The microphone is a good idea. There are also field systems that involve a necklace mic and speakers in the four corners of the room.
This is used in many regular classrooms to assist with ADHD and high needs children who find it easier to hear the teacher with the quadra sound. I don't know what the system is actually called, but if you don't know about it and/or if you cannot find out, when I return to school in September I can find out the actual product name.

Good luck with adapting your teaching. I understand the passion to do what you love most. You are brave to carry on.

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Just in case you find yourself feeling limited by being under a "vocal curfew"...

The now world-famous magician Teller (of "Penn and Teller") became a "silent act" when he was doing shows for college fraternity houses. He is a small man, and didn't have the vocal power to shout down his rowdy audiences...so he learned how to command attention without saying a word.

And now, here he is, one of the most famous magicians in history, who owes a great deal of his success to...not saying anything.

If he can do it, so can you.

Courage!

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I just read your post and I'm sorry to say that I don't have much to share, but I listed what I could think of:

1. Have practice CDs that the students could take home; either created by computer (Sibelius, Finale, etc.) or pay some singers to help record some part CDs for you (hopefully out of choir budget money). I usually create part CDs and sometimes sing parts so that the students can practice at home and we can get more done in class. Maybe if the students can practice and memorize outside of class, it will leave you a little more free to give visual cues once music or passages are memorized.

2. If your room setup is weird like mine and the chalkboard is ridiculously difficult to see, have your choir invest in a dry erase board. I have a moveable one, and it is great for putting up announcements or other little things that don't need to be said with your voice. However, I recently read something that I am going to try, which is to type any announcements that need to be made and give them to the students at the start or end of class. This way, they have a visual reminder and you don't use your voice or board space on them.

3. One other thing that tends to work with my children is anytime I'm sick or have to sing in a performance that evening, I tell them at the beginning of class that I can't speak loud b/c I'm trying to save my voice, or that it's weak (from being sick). That gets their sympathy every time :)

I don't know if any of this helps. But actually, the main reason I wanted to write was to ask if you would post a compilation of the results you receive. I think it's important for all choral directors to keep their voice in good health, and I'm always looking for ways to use my voice less. I do some singing around town for fun, but there are some days that I overuse my voice and just don't think about it until it gets sore :(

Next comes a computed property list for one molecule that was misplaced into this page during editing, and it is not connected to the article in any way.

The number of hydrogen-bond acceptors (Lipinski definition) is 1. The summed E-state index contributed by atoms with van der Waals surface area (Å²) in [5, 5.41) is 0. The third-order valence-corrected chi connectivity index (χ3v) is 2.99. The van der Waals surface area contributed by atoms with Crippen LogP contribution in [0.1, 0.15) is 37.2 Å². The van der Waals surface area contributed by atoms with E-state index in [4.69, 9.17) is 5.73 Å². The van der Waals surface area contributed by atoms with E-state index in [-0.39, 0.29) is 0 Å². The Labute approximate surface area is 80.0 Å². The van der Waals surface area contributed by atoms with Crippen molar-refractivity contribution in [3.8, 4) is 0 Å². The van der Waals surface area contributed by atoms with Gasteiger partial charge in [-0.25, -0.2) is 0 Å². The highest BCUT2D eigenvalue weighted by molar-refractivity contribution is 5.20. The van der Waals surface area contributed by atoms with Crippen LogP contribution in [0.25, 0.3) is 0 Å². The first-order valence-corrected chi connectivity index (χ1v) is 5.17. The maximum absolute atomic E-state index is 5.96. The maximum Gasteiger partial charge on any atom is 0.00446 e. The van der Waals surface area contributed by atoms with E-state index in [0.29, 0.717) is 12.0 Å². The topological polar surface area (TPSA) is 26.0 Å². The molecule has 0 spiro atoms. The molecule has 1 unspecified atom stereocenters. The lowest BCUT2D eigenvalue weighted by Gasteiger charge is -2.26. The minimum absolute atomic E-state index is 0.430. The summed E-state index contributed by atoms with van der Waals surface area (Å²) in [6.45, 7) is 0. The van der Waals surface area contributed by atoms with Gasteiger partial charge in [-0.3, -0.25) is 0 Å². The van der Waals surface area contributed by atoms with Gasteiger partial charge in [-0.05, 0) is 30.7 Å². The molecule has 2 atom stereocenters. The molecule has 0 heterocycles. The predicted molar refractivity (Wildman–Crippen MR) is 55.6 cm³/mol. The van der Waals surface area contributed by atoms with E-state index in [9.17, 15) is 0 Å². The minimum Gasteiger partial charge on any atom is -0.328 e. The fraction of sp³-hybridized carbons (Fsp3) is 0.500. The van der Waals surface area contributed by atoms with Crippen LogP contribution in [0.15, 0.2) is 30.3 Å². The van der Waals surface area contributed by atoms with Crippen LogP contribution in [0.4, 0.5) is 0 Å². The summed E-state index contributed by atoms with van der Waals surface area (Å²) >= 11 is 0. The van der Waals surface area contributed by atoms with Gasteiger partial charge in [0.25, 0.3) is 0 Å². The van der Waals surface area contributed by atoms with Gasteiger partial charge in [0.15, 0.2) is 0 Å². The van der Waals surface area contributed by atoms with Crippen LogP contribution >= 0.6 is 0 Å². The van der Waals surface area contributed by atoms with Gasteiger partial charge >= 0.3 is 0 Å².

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I think we all benefit from non-verbal communication in rehearsal and classroom teaching. In my undergraduate program we actually led some rehearsals without speaking at all, to become better at using non-verbal skills. I know Jo-Michael Scheibe at Miami would tell give his graduate students the instruction to say it in five words or less, holding up five fingers to remind them when they were at the podium.

First of all, I think having an understood attention-getter is necessary. Like a specific rhythm that you clap and the class claps back, or raising your hand while until everyone else has their hand raised -- there's all sort of different ones. To begin rehearsal, I always like to start with music, not talk. So warm-ups would start right away. The music signals their attention, and they rise and sing.
I go directly from warm-ups into the first piece. Having the rehearsal order on the board would be essential, and in your case you may want to include specific measure numbers (list the piece, the page, the measure #s to be rehearsed, and you could even list the approximate time you'll spend on that section). Any announcements should be up on the board in advance. You might have a student leader read the announcements when you normally would do so. A colleague of mine uses the system "page, system, measure" to quickly give starting point instructions. For example, 5-2-1 would indicate page 5, second system, first measure. I suppose you could even use your fingers to signal this, directing the instruction to your accompanist (assuming you have one).

The use of handouts and overheads, using a laser pointer, or the use of powerpoint presentations, would be some ideas for use in classroom teaching. These are just a few thoughts. Good luck with it. I'd be interested in seeing a compilation of responses if you are able.

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I appreciate you asking this question. I am 63 and my voice is aging. I do need to go see a voice therapist/ENT.

My own way of dealing with my voice is to make sure that I sing "in the mask" and with no tension or tight muscles. I try to remember not to push my chest voice up too high.

I would be very interested in what advice other professional teachers and singers give to you.